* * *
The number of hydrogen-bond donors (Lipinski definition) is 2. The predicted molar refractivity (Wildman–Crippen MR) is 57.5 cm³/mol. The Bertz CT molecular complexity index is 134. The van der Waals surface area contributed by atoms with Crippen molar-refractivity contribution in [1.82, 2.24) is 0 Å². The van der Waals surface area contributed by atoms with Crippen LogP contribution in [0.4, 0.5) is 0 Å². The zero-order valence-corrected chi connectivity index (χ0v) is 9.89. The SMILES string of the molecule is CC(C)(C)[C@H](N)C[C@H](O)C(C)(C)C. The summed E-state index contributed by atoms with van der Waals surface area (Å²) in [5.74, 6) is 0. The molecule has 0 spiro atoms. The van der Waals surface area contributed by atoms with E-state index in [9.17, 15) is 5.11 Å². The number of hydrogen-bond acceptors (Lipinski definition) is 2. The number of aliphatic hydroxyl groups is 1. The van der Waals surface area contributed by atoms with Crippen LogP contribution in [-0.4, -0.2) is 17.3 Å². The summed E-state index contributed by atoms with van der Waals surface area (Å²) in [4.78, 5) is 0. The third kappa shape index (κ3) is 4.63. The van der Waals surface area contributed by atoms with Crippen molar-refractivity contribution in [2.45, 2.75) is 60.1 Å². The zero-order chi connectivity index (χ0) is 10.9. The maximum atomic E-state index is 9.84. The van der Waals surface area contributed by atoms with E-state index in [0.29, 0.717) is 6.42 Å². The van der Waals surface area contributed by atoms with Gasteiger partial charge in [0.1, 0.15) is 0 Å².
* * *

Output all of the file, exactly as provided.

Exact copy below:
The number of hydrogen-bond donors (Lipinski definition) is 2. The predicted molar refractivity (Wildman–Crippen MR) is 57.5 cm³/mol. The Bertz CT molecular complexity index is 134. The van der Waals surface area contributed by atoms with Crippen molar-refractivity contribution in [1.82, 2.24) is 0 Å². The van der Waals surface area contributed by atoms with Crippen LogP contribution in [0.4, 0.5) is 0 Å². The zero-order valence-corrected chi connectivity index (χ0v) is 9.89. The SMILES string of the molecule is CC(C)(C)[C@H](N)C[C@H](O)C(C)(C)C. The summed E-state index contributed by atoms with van der Waals surface area (Å²) in [5.74, 6) is 0. The molecule has 0 spiro atoms. The van der Waals surface area contributed by atoms with E-state index in [9.17, 15) is 5.11 Å². The number of hydrogen-bond acceptors (Lipinski definition) is 2. The number of aliphatic hydroxyl groups is 1. The van der Waals surface area contributed by atoms with Crippen LogP contribution in [-0.4, -0.2) is 17.3 Å². The summed E-state index contributed by atoms with van der Waals surface area (Å²) in [4.78, 5) is 0. The third kappa shape index (κ3) is 4.63. The van der Waals surface area contributed by atoms with Crippen molar-refractivity contribution in [2.45, 2.75) is 60.1 Å². The zero-order chi connectivity index (χ0) is 10.9. The maximum atomic E-state index is 9.84. The van der Waals surface area contributed by atoms with E-state index in [0.29, 0.717) is 6.42 Å². The van der Waals surface area contributed by atoms with Gasteiger partial charge in [0.1, 0.15) is 0 Å².